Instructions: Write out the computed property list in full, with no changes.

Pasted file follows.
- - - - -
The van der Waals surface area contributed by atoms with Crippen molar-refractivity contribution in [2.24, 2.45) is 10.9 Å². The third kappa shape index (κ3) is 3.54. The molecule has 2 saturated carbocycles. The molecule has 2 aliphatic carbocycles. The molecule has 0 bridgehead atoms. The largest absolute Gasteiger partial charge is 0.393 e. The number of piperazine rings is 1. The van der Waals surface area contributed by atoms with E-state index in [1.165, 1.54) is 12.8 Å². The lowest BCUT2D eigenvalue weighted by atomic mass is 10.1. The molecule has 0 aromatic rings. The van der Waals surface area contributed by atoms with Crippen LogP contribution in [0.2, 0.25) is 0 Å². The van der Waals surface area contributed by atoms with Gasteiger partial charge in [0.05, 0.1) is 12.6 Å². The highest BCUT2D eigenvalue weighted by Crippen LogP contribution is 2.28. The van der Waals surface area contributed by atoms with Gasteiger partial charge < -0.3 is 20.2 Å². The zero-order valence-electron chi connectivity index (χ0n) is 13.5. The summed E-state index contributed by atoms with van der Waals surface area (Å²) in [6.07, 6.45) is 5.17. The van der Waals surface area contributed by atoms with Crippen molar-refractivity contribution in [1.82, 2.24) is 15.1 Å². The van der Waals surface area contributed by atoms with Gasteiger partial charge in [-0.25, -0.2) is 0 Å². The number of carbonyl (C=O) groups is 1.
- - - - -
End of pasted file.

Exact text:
The van der Waals surface area contributed by atoms with Crippen molar-refractivity contribution in [2.24, 2.45) is 10.9 Å². The third kappa shape index (κ3) is 3.54. The molecule has 2 saturated carbocycles. The molecule has 2 aliphatic carbocycles. The molecule has 0 bridgehead atoms. The largest absolute Gasteiger partial charge is 0.393 e. The number of piperazine rings is 1. The van der Waals surface area contributed by atoms with E-state index in [1.165, 1.54) is 12.8 Å². The lowest BCUT2D eigenvalue weighted by atomic mass is 10.1. The molecule has 0 aromatic rings. The van der Waals surface area contributed by atoms with Crippen LogP contribution in [0.2, 0.25) is 0 Å². The van der Waals surface area contributed by atoms with Gasteiger partial charge in [0.05, 0.1) is 12.6 Å². The highest BCUT2D eigenvalue weighted by Crippen LogP contribution is 2.28. The van der Waals surface area contributed by atoms with Gasteiger partial charge < -0.3 is 20.2 Å². The zero-order valence-electron chi connectivity index (χ0n) is 13.5. The summed E-state index contributed by atoms with van der Waals surface area (Å²) in [6.07, 6.45) is 5.17. The van der Waals surface area contributed by atoms with Crippen molar-refractivity contribution in [1.82, 2.24) is 15.1 Å². The van der Waals surface area contributed by atoms with Gasteiger partial charge in [-0.25, -0.2) is 0 Å². The number of carbonyl (C=O) groups is 1.